Alberta energy companies and the NDP government don't always see eye to eye, but they seem to agree on one thing - the province needs more pipelines to carry its most valuable commodity to global markets.
A consistent problem facing the industry is that most of Alberta's oil — around two and a half million barrels per day — is sold to U.S. customers at prices well below that of global crude oil, resulting in billions of dollars in lost revenues every year, according to Natural Resources Canada.
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In September, Premier Rachel Notley told an audience at an Alberta Urban Municipalities Association convention that she wants at least one new "drama-free" pipeline built to carry Alberta's oil to world markets.
Her comments came after premiers signed a Canadian Energy Strategy in July, with the intended goal, at least in part, to help energy producers reach wider markets.
"If we want to grow, then we need diversity of markets." - Carmen Velasquez, Alberta School of Business
"This ... strategy will also help ... as we address a key challenge facing the energy industry in this province, which is the need to improve our access to new world markets, which means essentially getting at least one new pipeline built to tidewater," Notley said.
The premier echoed that statement most recently this week in a meeting in Edmonton with Prime Minister Justin Trudeau.
Carmen Velasquez, executive director of energy programs for the University of Alberta's Alberta School of Business, said there are several reasons why Canada needs more pipelines.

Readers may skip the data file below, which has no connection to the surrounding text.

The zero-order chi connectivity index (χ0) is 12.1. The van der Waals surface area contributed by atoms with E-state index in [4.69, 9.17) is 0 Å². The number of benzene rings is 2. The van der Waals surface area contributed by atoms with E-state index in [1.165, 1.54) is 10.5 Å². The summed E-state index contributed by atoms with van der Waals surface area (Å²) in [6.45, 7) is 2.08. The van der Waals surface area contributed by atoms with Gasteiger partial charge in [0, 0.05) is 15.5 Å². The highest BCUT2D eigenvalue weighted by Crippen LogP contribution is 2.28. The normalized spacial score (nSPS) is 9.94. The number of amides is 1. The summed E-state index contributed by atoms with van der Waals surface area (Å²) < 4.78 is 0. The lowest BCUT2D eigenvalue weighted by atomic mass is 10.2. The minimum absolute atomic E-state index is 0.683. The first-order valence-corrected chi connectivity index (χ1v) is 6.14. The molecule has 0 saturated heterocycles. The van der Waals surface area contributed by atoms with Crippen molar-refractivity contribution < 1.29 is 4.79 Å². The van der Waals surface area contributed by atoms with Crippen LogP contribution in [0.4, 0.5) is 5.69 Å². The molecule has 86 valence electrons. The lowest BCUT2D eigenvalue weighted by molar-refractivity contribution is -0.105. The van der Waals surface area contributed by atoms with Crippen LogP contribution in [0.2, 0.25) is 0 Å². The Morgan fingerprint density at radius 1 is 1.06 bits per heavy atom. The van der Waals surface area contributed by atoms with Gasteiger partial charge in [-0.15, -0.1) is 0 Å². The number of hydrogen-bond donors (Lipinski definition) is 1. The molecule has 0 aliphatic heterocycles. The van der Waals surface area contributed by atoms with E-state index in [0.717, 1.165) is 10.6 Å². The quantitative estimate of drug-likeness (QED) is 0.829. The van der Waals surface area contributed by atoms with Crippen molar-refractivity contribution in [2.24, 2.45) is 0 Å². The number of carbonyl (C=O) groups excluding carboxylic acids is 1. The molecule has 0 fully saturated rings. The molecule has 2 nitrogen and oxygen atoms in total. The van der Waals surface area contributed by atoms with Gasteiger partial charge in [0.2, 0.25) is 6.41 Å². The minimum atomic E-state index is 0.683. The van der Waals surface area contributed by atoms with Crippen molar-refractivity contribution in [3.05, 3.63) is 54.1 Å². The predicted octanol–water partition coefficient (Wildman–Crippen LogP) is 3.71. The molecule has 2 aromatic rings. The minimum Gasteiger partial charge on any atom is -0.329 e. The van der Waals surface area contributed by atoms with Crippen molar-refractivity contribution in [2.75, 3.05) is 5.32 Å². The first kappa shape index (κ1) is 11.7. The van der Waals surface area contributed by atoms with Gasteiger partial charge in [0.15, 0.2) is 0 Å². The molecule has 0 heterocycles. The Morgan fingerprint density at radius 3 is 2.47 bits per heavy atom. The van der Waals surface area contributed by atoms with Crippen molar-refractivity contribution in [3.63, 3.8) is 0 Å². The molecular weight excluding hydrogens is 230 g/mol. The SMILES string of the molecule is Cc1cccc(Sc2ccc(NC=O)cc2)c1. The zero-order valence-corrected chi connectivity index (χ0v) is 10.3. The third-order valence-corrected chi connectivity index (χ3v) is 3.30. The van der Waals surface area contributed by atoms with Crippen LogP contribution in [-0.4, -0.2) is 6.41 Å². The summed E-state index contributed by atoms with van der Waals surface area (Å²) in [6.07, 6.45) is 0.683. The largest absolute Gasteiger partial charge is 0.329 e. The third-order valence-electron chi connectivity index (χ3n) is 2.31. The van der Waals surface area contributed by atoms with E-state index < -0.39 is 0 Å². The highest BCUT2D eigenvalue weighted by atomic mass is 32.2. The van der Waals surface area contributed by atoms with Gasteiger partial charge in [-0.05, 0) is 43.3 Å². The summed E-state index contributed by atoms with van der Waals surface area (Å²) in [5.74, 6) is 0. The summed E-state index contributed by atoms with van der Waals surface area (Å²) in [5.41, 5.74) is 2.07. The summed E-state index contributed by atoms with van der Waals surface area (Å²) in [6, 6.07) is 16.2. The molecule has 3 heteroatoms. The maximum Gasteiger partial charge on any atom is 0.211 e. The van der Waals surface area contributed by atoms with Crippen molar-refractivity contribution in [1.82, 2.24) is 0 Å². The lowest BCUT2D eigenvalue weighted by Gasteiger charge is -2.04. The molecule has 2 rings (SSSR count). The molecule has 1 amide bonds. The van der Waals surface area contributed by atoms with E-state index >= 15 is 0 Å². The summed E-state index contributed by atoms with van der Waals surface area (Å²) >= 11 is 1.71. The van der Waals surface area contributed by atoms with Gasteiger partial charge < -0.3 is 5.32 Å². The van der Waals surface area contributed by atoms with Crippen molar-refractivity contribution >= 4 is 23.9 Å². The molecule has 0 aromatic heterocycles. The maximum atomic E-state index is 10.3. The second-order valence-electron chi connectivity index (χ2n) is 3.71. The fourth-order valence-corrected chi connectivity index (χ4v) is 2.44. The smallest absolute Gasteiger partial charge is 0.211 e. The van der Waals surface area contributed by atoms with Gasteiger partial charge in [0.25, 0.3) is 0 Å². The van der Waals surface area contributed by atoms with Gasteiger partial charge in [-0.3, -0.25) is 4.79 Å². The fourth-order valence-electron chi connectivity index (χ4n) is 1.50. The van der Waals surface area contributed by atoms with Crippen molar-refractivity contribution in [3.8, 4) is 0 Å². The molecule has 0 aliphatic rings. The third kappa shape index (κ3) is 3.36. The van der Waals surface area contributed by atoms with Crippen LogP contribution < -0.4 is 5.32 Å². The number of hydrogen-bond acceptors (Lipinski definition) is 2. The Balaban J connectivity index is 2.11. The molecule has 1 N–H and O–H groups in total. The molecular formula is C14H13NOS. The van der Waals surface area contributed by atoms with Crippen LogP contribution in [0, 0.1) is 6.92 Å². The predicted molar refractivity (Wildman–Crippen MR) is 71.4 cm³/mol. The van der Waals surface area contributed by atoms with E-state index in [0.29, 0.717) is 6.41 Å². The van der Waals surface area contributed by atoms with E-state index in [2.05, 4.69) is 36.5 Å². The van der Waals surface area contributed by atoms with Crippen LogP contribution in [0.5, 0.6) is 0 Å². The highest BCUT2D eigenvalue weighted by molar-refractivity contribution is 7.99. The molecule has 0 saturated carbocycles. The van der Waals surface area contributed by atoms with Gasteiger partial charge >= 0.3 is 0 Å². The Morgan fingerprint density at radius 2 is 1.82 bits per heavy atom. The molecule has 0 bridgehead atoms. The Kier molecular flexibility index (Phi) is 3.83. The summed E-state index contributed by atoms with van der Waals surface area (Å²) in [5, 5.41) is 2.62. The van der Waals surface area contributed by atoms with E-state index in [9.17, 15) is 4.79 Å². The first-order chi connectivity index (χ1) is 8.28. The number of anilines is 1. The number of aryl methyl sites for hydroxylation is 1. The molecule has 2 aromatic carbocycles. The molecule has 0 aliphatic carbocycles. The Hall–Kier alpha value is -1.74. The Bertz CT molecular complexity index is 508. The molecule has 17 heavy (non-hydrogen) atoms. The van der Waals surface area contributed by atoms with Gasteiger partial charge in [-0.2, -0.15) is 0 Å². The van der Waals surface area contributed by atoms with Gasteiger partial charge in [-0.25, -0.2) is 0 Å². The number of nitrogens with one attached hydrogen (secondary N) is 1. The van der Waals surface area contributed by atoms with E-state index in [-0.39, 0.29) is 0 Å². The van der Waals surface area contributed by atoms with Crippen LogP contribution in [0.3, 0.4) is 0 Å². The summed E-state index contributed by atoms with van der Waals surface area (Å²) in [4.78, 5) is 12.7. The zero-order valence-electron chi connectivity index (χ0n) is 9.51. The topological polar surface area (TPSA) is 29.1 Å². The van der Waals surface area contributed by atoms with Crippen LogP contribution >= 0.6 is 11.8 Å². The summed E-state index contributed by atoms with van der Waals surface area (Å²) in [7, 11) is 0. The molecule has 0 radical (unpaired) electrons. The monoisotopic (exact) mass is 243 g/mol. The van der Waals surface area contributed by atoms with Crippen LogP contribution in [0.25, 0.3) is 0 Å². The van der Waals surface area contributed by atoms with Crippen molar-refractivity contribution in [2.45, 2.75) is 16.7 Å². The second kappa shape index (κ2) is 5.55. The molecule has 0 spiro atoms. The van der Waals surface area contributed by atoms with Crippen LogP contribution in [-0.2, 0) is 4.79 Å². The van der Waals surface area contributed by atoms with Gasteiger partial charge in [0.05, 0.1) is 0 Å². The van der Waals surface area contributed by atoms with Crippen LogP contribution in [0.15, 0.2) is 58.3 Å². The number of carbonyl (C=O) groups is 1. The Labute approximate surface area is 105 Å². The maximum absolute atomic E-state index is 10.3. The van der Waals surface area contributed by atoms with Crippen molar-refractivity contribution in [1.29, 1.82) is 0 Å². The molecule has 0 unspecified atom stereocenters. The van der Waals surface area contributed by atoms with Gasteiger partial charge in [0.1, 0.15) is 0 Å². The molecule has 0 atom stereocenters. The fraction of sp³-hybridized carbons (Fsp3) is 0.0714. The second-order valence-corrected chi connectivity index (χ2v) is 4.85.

"The main one is because right now, the majority of our crude oil still goes to one market. If we want to grow, then we need diversity of markets … an opportunity to sell to another consumer so we're not at the mercy of one consumer."
Growing global demand
Since mid-2014, the global price of crude oil has fallen about $80 US a barrel, down from more than $100 a barrel to about $30 US. In a report released last month, the National Energy Board said crude oil prices are expected to rise to more than $100 US a barrel by 2040.
Canadian oil production is also forecast to increase by more than 50 per cent, to 6.1 million barrels a day, by 2040, and natural gas production is expected to grow by 22 per cent to 17.9 billion cubic feet daily.
But the board has said those forecasts would not apply if no new pipeline projects, such as Keystone XL or Energy East, are built.
Energy East is a 4,600-kilometre pipeline proposed by TransCanada Corporation. It would carry up to 1.1 million barrels of crude oil per day, and stretch from Alberta to New Brunswick.
The $12-billion project is controversial because of the potential environmental impact.
Experts agree that without new pipeline access to carry oil and gas to coastal ports for shipment to markets in Asia and Europe, Canada's oil industry can't continue to grow.
"We just need access to every potential market," said Cenovus Energy spokesman Brett Harris. "The U.S. will always be a significant market for us. (But) we have pretty much one customer and that means … we have to take fairly discounted prices for our oil.